El Salvador is heavy on the volcanoes. All these gorgeous conical mountains are or were active volcanoes. These beauties sometimes turn deadly. It hasn’t been that long since the last volcanic eruption.
For that reason, when I first saw ash raining down from the sky on a windy day, I was worried. I could not see any sign of fire nearby, and did not smell more than the usual amount of smoke.
It bears explaining that there is in fact a “usual amount of smoke” in the air here.
Depending on where you live, your neighbors may be in the habit of burning trash, both household debris and leaf litter. Much of it is very compostable, particularly here, where everything rots pretty quickly (but that is a whole other rant). Then there is the lack of any enforced regulation for vehicle emissions. How strange that I actually feel healthier! I guess we take the good with the bad.
After a crazy evening of watching Emme chase little black tendrils of ash around the park, I asked a neighbor. I learned that the ash drifts up from the cane fields this time of year.
In what sounds like a risky and destructive process to my “guess prone” ears, the farmers burn the cane fields before harvest to make the process less labor intensive. The air in the cane growing areas (a significant portion of the country) is thick with the stuff during this season.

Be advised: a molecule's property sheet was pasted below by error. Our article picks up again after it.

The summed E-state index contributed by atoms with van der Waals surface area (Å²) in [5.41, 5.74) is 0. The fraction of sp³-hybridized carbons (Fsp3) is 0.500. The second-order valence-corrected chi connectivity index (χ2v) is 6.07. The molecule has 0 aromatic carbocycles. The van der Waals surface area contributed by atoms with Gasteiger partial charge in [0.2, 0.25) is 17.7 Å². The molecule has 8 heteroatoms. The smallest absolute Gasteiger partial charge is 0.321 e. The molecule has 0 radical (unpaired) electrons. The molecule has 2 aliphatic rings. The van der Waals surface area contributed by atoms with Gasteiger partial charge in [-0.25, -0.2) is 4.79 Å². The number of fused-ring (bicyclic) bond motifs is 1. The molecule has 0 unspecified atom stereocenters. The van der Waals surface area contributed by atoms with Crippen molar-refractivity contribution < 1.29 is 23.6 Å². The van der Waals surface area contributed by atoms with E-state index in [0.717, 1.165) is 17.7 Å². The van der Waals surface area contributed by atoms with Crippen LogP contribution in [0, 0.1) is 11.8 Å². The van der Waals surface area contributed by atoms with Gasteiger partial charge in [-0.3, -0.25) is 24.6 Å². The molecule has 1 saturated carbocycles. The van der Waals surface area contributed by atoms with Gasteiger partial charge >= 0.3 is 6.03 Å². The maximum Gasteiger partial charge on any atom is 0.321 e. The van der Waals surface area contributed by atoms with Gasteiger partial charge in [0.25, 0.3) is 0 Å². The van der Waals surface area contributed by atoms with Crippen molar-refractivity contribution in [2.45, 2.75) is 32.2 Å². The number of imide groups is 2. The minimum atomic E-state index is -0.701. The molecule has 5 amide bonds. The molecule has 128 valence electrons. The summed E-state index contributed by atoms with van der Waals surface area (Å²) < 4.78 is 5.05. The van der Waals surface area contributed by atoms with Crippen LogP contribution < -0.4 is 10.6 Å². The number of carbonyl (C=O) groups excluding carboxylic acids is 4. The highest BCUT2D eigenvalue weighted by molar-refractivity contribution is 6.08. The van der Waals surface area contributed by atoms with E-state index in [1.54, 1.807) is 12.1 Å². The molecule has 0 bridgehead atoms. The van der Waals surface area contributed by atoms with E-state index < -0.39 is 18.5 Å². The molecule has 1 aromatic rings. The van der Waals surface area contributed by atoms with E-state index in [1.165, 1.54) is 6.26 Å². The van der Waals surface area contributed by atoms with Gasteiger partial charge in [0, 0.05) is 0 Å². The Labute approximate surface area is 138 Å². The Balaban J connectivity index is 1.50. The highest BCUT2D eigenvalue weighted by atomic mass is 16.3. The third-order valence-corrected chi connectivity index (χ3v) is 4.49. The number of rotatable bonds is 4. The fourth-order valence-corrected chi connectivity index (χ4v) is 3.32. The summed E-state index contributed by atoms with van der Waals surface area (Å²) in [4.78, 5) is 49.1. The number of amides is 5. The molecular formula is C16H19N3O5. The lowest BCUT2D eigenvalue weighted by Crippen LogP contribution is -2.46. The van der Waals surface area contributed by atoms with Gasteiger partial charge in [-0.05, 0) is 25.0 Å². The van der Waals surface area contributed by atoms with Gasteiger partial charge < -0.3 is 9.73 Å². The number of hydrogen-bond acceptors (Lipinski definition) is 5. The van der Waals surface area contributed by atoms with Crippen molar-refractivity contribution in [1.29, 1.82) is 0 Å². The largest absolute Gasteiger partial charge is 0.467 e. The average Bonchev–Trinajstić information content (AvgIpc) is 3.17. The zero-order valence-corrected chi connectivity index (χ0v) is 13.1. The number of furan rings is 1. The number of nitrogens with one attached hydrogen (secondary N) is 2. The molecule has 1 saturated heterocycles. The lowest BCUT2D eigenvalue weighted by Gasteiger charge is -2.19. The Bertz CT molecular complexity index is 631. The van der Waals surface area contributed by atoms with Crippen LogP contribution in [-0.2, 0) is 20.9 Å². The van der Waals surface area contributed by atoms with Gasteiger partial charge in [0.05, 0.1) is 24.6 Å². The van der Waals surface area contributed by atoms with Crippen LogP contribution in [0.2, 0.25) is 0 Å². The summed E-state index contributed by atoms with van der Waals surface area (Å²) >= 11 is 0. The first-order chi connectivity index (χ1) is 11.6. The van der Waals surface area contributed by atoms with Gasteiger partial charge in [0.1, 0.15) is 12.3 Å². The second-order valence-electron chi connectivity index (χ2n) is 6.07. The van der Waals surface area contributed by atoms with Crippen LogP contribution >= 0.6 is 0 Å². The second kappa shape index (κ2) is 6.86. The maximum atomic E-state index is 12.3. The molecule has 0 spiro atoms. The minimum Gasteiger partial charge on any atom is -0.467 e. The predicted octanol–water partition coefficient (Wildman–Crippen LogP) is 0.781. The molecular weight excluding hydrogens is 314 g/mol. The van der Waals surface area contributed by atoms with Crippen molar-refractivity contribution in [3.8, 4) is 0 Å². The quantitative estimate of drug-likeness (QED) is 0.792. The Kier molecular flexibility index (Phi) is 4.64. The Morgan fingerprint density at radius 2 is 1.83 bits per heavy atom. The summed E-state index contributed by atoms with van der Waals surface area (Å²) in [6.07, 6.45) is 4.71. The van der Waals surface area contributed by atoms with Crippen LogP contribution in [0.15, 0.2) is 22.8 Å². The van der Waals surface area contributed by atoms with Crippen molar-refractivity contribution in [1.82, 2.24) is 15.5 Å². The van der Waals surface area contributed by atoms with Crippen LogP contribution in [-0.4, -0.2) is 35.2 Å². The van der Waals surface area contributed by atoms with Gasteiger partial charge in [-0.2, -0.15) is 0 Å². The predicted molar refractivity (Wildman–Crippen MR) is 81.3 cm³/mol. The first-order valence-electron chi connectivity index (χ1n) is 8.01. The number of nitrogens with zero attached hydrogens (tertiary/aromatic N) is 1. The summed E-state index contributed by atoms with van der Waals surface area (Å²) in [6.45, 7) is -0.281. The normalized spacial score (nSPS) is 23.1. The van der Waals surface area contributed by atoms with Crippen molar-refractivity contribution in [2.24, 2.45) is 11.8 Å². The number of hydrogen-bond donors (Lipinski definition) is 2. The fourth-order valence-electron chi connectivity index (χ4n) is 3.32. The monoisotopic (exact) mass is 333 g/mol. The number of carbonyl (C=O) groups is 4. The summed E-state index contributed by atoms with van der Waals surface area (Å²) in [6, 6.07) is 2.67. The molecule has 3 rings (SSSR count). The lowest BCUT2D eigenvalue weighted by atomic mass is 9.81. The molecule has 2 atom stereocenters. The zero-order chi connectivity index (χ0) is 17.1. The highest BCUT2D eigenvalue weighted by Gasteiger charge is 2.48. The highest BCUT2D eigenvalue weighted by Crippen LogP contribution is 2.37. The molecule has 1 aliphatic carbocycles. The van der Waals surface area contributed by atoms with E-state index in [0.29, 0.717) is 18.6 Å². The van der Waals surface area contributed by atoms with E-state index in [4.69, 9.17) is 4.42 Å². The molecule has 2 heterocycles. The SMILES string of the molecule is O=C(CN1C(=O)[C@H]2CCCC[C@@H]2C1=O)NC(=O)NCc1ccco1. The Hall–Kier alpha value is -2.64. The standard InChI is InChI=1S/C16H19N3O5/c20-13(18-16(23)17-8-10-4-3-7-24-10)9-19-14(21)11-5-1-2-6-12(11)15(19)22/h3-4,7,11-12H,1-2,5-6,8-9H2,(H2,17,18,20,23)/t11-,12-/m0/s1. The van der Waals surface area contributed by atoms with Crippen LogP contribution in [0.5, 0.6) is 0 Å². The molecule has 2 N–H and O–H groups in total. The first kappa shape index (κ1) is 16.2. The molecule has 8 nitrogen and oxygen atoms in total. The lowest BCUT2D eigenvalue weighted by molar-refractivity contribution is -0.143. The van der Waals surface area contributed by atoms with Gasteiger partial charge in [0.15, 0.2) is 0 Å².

Though San Salvador is at a higher elevation, and some distance from the cane, when the wind is at the right angle, the city still gets the soot from the fires. As you can see from the video (which I did not take, but found on youtube) it is not a “spare the air” kind of process.
The cost of “cheap” anything, can be quite high in the grand scheme of things. There is much study going into an epidemic of kidney disease among rural men in Central America, specifically cane field workers. No specific cause is known. While some attribute the deadly trend to chronic dehydration from working long hours in the heat, others suspect farm chemicals. Whatever the cause, the numbers are alarming.